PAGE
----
Some time ago, I came across a web page characterizing a dictionary of Kenzi Nubian dating from 1635 as "the oldest dictionary of an African language". Much as I appreciate their work in getting this very interesting material online, that claim is out by at least 500 years, if not 1000.
The oldest arguable dictionary of an African language that I am aware of so far is the Greek-Coptic Glossary of Dioscorus of Aphrodito, which apparently* dates back to the 6th century. Ibn al-'Assal's Arabic-Coptic sullam muqaffa, written in the 1200s, can quite unhesitatingly be described as a dictionary; following a then-current Arabic tradition, it was arranged alphabetically from the last letter of the word backwards (so, for instance, "apple" would be close to "people" but far from "apricot".) This arrangement was meant to aid in the composition of rhymed prose and verse. Other examples, many arranged semantically, are given by the Encyclopedia of Islam article Sullam (literally "ladder"). In Ethiopia, traditional Geez-Amharic lexicons are titled Sawasew, or "ladders"; I thus assume they are of Coptic inspiration, though I haven't been able to find any detail about when they started to be written.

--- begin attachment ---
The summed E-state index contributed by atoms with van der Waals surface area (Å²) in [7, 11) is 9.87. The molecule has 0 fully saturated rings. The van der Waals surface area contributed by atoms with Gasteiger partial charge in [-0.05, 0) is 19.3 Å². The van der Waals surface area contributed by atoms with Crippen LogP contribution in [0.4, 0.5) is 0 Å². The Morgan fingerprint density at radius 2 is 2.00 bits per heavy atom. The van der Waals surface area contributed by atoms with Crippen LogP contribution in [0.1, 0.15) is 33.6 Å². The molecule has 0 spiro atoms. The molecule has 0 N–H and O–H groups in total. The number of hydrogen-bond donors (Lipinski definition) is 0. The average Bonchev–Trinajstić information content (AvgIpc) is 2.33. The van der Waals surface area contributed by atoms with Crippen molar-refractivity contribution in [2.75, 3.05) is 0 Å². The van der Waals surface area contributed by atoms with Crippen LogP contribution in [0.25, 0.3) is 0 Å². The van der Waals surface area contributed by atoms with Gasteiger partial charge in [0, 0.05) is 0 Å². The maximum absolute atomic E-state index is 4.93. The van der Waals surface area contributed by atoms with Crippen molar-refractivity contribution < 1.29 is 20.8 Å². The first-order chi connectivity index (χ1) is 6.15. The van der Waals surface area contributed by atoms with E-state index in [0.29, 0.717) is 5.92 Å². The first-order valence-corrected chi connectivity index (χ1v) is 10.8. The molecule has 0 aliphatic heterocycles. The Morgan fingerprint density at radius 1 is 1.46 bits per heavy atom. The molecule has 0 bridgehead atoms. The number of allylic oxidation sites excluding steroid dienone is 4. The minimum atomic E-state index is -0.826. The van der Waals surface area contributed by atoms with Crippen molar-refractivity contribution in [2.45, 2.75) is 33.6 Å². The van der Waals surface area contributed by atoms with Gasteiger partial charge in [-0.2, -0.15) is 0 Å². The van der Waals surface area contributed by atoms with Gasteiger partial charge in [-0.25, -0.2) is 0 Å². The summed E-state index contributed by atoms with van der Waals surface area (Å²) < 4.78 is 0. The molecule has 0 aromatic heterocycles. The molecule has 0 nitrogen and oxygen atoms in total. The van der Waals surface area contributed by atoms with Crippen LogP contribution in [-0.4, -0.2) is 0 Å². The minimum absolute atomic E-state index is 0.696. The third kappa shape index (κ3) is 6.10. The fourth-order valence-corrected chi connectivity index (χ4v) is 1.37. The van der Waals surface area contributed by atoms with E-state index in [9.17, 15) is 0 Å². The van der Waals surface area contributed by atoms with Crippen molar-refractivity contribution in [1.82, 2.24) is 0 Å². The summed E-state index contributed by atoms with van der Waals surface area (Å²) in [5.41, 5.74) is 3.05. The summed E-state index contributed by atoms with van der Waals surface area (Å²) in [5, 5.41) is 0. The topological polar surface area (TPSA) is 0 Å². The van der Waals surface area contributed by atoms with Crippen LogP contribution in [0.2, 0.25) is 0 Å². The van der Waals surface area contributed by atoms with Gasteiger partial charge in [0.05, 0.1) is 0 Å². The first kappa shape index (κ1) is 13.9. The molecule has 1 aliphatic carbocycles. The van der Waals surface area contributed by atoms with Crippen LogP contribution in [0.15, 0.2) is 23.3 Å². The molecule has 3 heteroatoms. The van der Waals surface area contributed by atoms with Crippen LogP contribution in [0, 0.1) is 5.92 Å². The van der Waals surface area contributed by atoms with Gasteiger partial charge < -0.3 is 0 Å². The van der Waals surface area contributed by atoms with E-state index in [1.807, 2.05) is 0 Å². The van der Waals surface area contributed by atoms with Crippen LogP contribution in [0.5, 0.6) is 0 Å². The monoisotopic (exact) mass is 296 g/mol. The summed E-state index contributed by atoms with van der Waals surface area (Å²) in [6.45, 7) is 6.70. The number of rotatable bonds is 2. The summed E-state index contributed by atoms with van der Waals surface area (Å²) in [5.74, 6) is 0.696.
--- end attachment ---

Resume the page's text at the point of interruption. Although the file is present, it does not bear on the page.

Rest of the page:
After Coptic, the next oldest is an Arabic-Berber lexicon written in 1145, containing some two thousand words. Its writer, Abu Abdallah Muhammad ibn Ja'far al-Qaysi, better known as Ibn Tunart, was born in Qalaat Bani Hammad (modern Algeria) and wrote the work in Fez (Morocco) - a second little-known Algerian medieval linguist to add to my list after Ibn Quraysh! The book contains some paradigms and verbs, but consists principally of a list of Arabic nouns with Berber equivalents or glosses, arranged by semantic field; it inspired several later Moroccan lexica. Nico van den Boogert is working on republishing it.
What other African dictionaries predate Carradori's? I don't know, but I can hazard some guesses - Geez, Swahili, Kanuri, and Nubian itself would certainly be worth checking.
* According to Adel Y. Sidarus, “Coptic Lexicography in the Middle Age, The Coptic Arabic Scalae,” in The Future of Coptic Studies ed. R. McL. Wilson (Leiden: E.J. Brill, 1978), 123